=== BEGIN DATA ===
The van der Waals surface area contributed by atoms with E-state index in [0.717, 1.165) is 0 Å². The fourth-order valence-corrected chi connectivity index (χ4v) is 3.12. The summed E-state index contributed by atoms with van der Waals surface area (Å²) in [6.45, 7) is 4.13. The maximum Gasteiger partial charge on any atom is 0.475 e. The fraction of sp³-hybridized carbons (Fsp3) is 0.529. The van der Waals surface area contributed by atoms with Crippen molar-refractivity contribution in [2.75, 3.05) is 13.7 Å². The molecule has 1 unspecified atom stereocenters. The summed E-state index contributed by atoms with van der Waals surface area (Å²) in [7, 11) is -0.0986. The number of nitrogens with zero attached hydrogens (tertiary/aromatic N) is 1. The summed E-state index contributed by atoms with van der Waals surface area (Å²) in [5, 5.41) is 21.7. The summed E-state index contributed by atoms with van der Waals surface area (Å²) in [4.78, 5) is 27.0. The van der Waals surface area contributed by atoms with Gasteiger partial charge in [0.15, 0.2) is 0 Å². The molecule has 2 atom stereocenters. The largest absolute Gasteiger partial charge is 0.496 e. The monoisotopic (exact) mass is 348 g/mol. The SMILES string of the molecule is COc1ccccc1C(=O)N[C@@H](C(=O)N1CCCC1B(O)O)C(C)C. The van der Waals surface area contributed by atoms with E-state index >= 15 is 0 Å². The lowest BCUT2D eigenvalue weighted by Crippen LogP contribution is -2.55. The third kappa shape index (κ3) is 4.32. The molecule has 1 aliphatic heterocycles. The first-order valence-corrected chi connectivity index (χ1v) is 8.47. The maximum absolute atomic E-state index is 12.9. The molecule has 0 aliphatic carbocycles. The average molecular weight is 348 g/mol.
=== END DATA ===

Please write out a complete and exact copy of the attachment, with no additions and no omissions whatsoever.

The van der Waals surface area contributed by atoms with E-state index in [0.717, 1.165) is 0 Å². The fourth-order valence-corrected chi connectivity index (χ4v) is 3.12. The summed E-state index contributed by atoms with van der Waals surface area (Å²) in [6.45, 7) is 4.13. The maximum Gasteiger partial charge on any atom is 0.475 e. The fraction of sp³-hybridized carbons (Fsp3) is 0.529. The van der Waals surface area contributed by atoms with Crippen molar-refractivity contribution in [2.75, 3.05) is 13.7 Å². The molecule has 1 unspecified atom stereocenters. The summed E-state index contributed by atoms with van der Waals surface area (Å²) in [7, 11) is -0.0986. The number of nitrogens with zero attached hydrogens (tertiary/aromatic N) is 1. The summed E-state index contributed by atoms with van der Waals surface area (Å²) in [5, 5.41) is 21.7. The summed E-state index contributed by atoms with van der Waals surface area (Å²) in [4.78, 5) is 27.0. The van der Waals surface area contributed by atoms with Gasteiger partial charge in [0.15, 0.2) is 0 Å². The molecule has 2 atom stereocenters. The largest absolute Gasteiger partial charge is 0.496 e. The monoisotopic (exact) mass is 348 g/mol. The SMILES string of the molecule is COc1ccccc1C(=O)N[C@@H](C(=O)N1CCCC1B(O)O)C(C)C. The van der Waals surface area contributed by atoms with E-state index >= 15 is 0 Å². The lowest BCUT2D eigenvalue weighted by Crippen LogP contribution is -2.55. The third kappa shape index (κ3) is 4.32. The molecule has 1 aliphatic heterocycles. The first-order valence-corrected chi connectivity index (χ1v) is 8.47. The maximum absolute atomic E-state index is 12.9. The molecule has 0 aliphatic carbocycles. The average molecular weight is 348 g/mol.